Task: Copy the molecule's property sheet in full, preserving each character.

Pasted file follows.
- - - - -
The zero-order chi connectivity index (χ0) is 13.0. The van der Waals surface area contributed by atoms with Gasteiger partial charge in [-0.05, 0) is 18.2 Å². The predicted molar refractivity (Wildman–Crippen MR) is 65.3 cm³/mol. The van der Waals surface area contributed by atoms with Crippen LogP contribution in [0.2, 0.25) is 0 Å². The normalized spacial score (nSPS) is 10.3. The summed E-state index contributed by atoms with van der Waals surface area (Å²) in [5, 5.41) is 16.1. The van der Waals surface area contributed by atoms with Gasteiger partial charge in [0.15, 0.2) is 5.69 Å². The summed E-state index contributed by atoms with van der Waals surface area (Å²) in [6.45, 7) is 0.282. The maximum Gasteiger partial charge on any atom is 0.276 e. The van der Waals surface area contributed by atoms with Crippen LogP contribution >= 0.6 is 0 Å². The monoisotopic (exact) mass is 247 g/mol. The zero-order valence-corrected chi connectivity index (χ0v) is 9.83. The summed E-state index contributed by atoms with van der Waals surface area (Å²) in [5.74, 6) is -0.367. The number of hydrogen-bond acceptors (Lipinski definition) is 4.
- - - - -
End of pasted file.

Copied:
The zero-order chi connectivity index (χ0) is 13.0. The van der Waals surface area contributed by atoms with Gasteiger partial charge in [-0.05, 0) is 18.2 Å². The predicted molar refractivity (Wildman–Crippen MR) is 65.3 cm³/mol. The van der Waals surface area contributed by atoms with Crippen LogP contribution in [0.2, 0.25) is 0 Å². The normalized spacial score (nSPS) is 10.3. The summed E-state index contributed by atoms with van der Waals surface area (Å²) in [5, 5.41) is 16.1. The van der Waals surface area contributed by atoms with Gasteiger partial charge in [0.15, 0.2) is 5.69 Å². The summed E-state index contributed by atoms with van der Waals surface area (Å²) in [6.45, 7) is 0.282. The maximum Gasteiger partial charge on any atom is 0.276 e. The van der Waals surface area contributed by atoms with Crippen LogP contribution >= 0.6 is 0 Å². The monoisotopic (exact) mass is 247 g/mol. The zero-order valence-corrected chi connectivity index (χ0v) is 9.83. The summed E-state index contributed by atoms with van der Waals surface area (Å²) in [5.74, 6) is -0.367. The number of hydrogen-bond acceptors (Lipinski definition) is 4.